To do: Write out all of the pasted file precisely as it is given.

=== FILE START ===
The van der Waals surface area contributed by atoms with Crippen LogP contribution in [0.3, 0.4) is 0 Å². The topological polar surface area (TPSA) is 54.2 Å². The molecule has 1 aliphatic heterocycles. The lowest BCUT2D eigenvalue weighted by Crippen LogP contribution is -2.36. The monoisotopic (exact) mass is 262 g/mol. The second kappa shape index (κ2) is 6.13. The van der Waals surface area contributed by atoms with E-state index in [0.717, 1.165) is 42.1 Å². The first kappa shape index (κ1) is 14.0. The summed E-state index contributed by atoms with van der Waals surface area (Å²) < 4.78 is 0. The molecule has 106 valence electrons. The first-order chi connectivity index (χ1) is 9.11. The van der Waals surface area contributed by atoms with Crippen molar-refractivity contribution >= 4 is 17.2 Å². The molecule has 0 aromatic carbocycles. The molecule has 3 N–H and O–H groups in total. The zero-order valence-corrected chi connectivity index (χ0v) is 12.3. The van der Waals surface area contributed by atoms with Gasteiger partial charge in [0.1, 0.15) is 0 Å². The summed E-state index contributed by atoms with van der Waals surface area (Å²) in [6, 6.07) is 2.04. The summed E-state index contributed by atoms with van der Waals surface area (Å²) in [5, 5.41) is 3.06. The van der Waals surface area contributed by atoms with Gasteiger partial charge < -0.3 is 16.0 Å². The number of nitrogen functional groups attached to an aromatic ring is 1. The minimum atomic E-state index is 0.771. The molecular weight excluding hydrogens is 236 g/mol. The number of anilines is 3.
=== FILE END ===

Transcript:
The van der Waals surface area contributed by atoms with Crippen LogP contribution in [0.3, 0.4) is 0 Å². The topological polar surface area (TPSA) is 54.2 Å². The molecule has 1 aliphatic heterocycles. The lowest BCUT2D eigenvalue weighted by Crippen LogP contribution is -2.36. The monoisotopic (exact) mass is 262 g/mol. The second kappa shape index (κ2) is 6.13. The van der Waals surface area contributed by atoms with E-state index in [0.717, 1.165) is 42.1 Å². The first kappa shape index (κ1) is 14.0. The summed E-state index contributed by atoms with van der Waals surface area (Å²) < 4.78 is 0. The molecule has 106 valence electrons. The first-order chi connectivity index (χ1) is 9.11. The van der Waals surface area contributed by atoms with Crippen molar-refractivity contribution >= 4 is 17.2 Å². The molecule has 0 aromatic carbocycles. The molecule has 3 N–H and O–H groups in total. The zero-order valence-corrected chi connectivity index (χ0v) is 12.3. The van der Waals surface area contributed by atoms with Gasteiger partial charge in [0.1, 0.15) is 0 Å². The summed E-state index contributed by atoms with van der Waals surface area (Å²) in [6, 6.07) is 2.04. The summed E-state index contributed by atoms with van der Waals surface area (Å²) in [5, 5.41) is 3.06. The van der Waals surface area contributed by atoms with Gasteiger partial charge < -0.3 is 16.0 Å². The number of nitrogen functional groups attached to an aromatic ring is 1. The minimum atomic E-state index is 0.771. The molecular weight excluding hydrogens is 236 g/mol. The number of anilines is 3.